The parish church of Pietole, close
to where Virgil was born
Travel tip:

According to legend, the birthplace of the Roman poet Virgil is the village of Andes, now called Pietole Vecchia, which is a short distance from the centre of Pietole in modern Virgilio. The comune - municipality - of Virgilio is cited as ‘Pietoli patria di Virgilio’ in the Gallery of Maps in the Vatican Museums. Modern day Virgilio is a frazione - hamlet - of the comune of Borgo Virgilio in the province of Mantua in Lombardy. It is about 130 km (81 miles) southeast of Milan and about six km (4 miles) south of Mantua.

The tomb of Virgil, at the entrance to the  grotta vecchia in Piedigrotta, near Naples
The tomb of Virgil, at the entrance to the 
grotta vecchia in Piedigrotta, near Naples
Travel tip:

Virgil’s tomb is at the entrance to an ancient Roman tunnel, ‘grotta vecchia’, in Piedigrotta, a district 3km (1.9 miles) from the centre of Naples, near Mergellina and Fuorigrotta, on the road heading north along the coast to Pozzuoli. The verse inscription at the tomb has been translated as: ‘Mantua gave me life, the Calabrians took it away, Naples holds me now, I sang of pastures farms and commanders.’ In the Middle Ages, Virgil’s name became associated with miraculous powers and his tomb was a destination for pilgrims. The poets Petrarch and Boccacio were among those who visited. At the time of Virgil’s death there was a large bay tree near the entrance, but according to a local legend, the tree died when Dante died, so Petrarch planted a new one in its place. However, visitors took branches from it as souvenirs and so the second tree died as well. The tomb remains a tourist attraction and still contains a tripod burner, which was originally dedicated to Apollo, but Virgil’s ashes were lost while being moved during the Middle Ages.

Also on this day:

1764: Edward Gibbon in Rome is inspired to write his ‘Decline and Fall’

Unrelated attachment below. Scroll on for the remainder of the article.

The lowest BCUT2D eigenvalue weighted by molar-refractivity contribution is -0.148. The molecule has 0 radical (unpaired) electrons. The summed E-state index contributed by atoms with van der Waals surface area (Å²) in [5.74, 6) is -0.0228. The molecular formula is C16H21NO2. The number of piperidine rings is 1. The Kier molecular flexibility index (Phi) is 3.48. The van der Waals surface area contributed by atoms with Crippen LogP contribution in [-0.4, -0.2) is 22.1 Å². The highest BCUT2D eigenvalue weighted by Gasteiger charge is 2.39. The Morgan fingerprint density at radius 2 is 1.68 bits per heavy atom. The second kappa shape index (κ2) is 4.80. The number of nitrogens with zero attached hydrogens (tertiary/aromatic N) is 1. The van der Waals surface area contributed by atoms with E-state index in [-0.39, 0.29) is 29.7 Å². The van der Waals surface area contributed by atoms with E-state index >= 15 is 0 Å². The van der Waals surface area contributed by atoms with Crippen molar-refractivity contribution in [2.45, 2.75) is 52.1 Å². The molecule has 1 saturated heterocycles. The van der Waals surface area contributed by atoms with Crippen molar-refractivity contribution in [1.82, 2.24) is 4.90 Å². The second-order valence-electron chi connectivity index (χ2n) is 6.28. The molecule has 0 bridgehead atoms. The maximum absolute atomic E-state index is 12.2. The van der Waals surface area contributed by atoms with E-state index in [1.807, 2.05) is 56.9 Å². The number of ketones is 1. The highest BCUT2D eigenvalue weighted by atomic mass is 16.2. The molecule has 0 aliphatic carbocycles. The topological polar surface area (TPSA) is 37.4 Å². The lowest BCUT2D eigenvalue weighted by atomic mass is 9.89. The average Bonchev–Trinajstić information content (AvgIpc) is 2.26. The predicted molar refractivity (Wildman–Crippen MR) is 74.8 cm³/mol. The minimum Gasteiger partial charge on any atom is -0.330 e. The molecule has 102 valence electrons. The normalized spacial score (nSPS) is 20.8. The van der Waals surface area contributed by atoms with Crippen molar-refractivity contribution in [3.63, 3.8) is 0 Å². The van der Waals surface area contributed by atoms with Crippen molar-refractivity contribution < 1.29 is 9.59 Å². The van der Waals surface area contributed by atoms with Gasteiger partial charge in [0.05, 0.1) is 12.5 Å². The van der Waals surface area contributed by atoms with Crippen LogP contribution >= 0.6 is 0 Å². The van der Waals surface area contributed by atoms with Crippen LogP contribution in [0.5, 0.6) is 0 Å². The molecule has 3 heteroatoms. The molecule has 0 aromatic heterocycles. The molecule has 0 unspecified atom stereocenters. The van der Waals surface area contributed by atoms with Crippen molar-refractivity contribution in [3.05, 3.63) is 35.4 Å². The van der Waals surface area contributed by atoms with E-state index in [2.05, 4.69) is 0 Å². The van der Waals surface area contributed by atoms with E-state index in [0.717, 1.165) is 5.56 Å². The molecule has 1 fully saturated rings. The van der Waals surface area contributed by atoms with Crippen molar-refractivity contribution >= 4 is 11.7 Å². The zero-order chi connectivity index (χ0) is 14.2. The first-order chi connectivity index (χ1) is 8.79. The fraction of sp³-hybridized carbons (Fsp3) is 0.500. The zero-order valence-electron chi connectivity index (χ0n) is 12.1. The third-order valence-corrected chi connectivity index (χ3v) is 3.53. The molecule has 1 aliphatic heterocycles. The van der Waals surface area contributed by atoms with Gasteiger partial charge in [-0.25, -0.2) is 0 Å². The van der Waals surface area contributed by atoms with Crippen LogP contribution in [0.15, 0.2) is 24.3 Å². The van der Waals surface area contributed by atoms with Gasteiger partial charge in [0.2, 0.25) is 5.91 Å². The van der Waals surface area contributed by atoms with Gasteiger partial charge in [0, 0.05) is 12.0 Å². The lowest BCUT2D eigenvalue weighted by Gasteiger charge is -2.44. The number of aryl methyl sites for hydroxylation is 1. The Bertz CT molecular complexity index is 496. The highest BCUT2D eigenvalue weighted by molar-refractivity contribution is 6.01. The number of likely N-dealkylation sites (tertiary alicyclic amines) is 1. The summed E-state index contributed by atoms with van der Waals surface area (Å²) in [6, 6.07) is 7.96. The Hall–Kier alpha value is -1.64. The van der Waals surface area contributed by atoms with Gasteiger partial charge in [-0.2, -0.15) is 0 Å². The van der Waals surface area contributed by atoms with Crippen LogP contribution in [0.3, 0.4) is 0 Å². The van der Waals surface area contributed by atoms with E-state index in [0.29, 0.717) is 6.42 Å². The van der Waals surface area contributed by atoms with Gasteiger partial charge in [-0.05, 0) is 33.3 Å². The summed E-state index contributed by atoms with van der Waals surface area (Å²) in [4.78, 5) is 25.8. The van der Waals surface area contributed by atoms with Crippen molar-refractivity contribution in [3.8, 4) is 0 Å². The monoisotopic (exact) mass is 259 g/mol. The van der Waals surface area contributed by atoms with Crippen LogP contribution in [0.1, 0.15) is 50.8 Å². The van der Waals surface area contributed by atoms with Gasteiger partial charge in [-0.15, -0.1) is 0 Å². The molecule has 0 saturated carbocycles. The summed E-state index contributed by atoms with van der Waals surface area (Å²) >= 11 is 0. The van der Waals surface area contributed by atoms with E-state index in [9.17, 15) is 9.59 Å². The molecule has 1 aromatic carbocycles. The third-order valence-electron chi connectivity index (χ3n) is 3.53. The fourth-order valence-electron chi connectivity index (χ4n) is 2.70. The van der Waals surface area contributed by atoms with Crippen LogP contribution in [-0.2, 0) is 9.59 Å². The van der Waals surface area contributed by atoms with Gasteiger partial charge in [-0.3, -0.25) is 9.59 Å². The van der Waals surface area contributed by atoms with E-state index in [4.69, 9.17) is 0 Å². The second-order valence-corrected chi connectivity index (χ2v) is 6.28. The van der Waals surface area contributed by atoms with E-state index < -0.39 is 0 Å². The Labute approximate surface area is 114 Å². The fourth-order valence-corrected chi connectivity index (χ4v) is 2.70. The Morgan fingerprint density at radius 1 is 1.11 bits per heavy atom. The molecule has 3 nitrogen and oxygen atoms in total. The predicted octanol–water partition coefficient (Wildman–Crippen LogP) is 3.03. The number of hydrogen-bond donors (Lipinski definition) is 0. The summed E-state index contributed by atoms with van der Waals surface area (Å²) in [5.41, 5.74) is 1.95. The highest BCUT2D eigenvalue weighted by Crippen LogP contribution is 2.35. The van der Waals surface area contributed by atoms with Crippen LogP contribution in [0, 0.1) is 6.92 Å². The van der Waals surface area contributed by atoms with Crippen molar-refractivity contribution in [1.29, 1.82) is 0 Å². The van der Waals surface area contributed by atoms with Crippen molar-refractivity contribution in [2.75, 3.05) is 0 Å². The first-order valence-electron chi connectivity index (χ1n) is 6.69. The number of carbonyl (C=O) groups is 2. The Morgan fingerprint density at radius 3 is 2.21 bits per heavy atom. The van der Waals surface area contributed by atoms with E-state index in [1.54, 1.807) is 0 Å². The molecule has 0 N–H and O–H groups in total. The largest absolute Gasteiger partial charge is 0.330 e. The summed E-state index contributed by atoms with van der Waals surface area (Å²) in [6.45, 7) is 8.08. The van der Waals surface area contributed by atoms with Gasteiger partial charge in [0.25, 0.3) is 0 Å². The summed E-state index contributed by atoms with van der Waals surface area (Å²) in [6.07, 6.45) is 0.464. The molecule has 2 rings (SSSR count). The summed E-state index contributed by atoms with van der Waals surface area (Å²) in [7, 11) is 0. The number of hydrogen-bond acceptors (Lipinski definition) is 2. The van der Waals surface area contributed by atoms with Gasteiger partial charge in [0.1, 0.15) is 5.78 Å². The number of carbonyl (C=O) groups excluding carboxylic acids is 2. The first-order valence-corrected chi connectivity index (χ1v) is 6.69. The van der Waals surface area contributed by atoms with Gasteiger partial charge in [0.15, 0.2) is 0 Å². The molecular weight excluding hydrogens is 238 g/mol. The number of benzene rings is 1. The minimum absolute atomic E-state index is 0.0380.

1785: The birth of painter Giovanni Migliara

1905: The birth of footballer Angelo Schiavio, whose goal won Italy’s first World Cup

1964: The birth of astronaut Roberto Vittori


10 April 2020

Jacopo Mazzoni – philosopher

Brilliant scholar could recite long passages from Dante

Jacopo Mazzoni was known for literary criticism as well as philosophy
Jacopo Mazzoni was known for literary
criticism as well as philosophy
Jacopo Mazzoni, a University professor with a phenomenal memory who was a friend of Galileo Galilei, died on this day in 1598 in Ferrara in Emilia-Romagna.

Mazzoni, also sometimes referred to as Giacomo Mazzoni, was regarded as one of the most eminent scholars of his period. His excellent powers of recall made him adept at recalling passages from Dante, Lucretius, Virgil and other writers during his regular debates with prominent academics. He relished taking part in memory contests, which he usually won.

Mazzoni was born in Cesena in Emilia-Romagna in 1548 and was educated at Bologna in Hebrew, Greek, Latin, rhetoric and poetics. He later attended the University of Padua where he studied philosophy and jurisprudence.

He became an authority on ancient languages and philology and promoted the scientific study of the Italian language.

Galileo Galilei was a fellow professor at Pisa University
Galileo Galilei was a fellow
professor at Pisa University
Although Mazzoni wrote a major work on philosophy, he became well known for his works on literary criticism, in particular for his writing in defence of Dante’s Divine Comedy - Discorso in Difesa Della Commedia della Divina Poeta Dante - published in 1572 and Della Difesa Della Commedia di Dante, which was not published until 1688.

Mazzoni was also influenced by Plato and Aristotle and often made references to their works.

In turn, his theories about poetry influenced romantic writers who came later such as Samuel Taylor Coleridge and Friedrich von Schiller.